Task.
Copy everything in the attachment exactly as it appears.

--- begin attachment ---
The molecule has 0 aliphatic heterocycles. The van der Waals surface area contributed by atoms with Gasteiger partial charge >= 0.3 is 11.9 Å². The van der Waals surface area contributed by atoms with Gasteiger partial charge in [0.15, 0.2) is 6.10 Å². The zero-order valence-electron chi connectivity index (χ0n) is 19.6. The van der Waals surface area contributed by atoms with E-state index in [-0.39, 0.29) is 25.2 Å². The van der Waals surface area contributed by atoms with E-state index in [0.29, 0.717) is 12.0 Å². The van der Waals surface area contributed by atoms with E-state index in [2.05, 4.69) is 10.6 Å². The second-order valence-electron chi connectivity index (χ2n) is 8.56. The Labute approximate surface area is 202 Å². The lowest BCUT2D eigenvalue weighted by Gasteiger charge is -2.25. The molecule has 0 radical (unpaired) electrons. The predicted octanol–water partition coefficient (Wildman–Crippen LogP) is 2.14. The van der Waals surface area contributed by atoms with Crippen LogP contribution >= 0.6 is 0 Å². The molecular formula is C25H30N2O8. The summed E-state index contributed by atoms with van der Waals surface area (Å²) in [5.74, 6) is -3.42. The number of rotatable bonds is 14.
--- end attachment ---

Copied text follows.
The molecule has 0 aliphatic heterocycles. The van der Waals surface area contributed by atoms with Gasteiger partial charge >= 0.3 is 11.9 Å². The van der Waals surface area contributed by atoms with Gasteiger partial charge in [0.15, 0.2) is 6.10 Å². The zero-order valence-electron chi connectivity index (χ0n) is 19.6. The van der Waals surface area contributed by atoms with E-state index in [-0.39, 0.29) is 25.2 Å². The van der Waals surface area contributed by atoms with E-state index in [0.29, 0.717) is 12.0 Å². The van der Waals surface area contributed by atoms with E-state index in [2.05, 4.69) is 10.6 Å². The second-order valence-electron chi connectivity index (χ2n) is 8.56. The Labute approximate surface area is 202 Å². The lowest BCUT2D eigenvalue weighted by Gasteiger charge is -2.25. The molecule has 0 radical (unpaired) electrons. The predicted octanol–water partition coefficient (Wildman–Crippen LogP) is 2.14. The van der Waals surface area contributed by atoms with Crippen LogP contribution >= 0.6 is 0 Å². The molecular formula is C25H30N2O8. The summed E-state index contributed by atoms with van der Waals surface area (Å²) in [5.74, 6) is -3.42. The number of rotatable bonds is 14.